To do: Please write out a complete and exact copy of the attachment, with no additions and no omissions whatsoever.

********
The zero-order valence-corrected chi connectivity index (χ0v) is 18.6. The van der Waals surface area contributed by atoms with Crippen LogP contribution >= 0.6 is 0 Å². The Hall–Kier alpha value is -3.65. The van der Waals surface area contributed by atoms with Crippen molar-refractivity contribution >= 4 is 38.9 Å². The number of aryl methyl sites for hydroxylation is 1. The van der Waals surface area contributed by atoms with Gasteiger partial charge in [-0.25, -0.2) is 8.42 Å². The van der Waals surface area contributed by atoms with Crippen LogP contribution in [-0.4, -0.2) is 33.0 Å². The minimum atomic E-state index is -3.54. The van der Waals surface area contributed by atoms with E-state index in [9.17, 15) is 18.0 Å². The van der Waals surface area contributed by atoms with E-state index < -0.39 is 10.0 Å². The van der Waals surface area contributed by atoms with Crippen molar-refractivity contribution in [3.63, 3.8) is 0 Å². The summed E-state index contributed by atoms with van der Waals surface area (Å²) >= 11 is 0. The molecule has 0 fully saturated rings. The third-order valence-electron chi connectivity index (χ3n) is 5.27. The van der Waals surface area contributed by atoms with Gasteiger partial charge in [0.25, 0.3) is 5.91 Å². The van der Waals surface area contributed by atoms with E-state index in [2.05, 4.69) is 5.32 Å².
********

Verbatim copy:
The zero-order valence-corrected chi connectivity index (χ0v) is 18.6. The van der Waals surface area contributed by atoms with Crippen LogP contribution >= 0.6 is 0 Å². The Hall–Kier alpha value is -3.65. The van der Waals surface area contributed by atoms with Crippen molar-refractivity contribution >= 4 is 38.9 Å². The number of aryl methyl sites for hydroxylation is 1. The van der Waals surface area contributed by atoms with Gasteiger partial charge in [-0.25, -0.2) is 8.42 Å². The van der Waals surface area contributed by atoms with Crippen LogP contribution in [-0.4, -0.2) is 33.0 Å². The minimum atomic E-state index is -3.54. The van der Waals surface area contributed by atoms with E-state index in [9.17, 15) is 18.0 Å². The van der Waals surface area contributed by atoms with E-state index < -0.39 is 10.0 Å². The van der Waals surface area contributed by atoms with Crippen molar-refractivity contribution in [3.63, 3.8) is 0 Å². The summed E-state index contributed by atoms with van der Waals surface area (Å²) >= 11 is 0. The molecule has 0 fully saturated rings. The third-order valence-electron chi connectivity index (χ3n) is 5.27. The van der Waals surface area contributed by atoms with Gasteiger partial charge in [0.25, 0.3) is 5.91 Å². The van der Waals surface area contributed by atoms with E-state index in [2.05, 4.69) is 5.32 Å².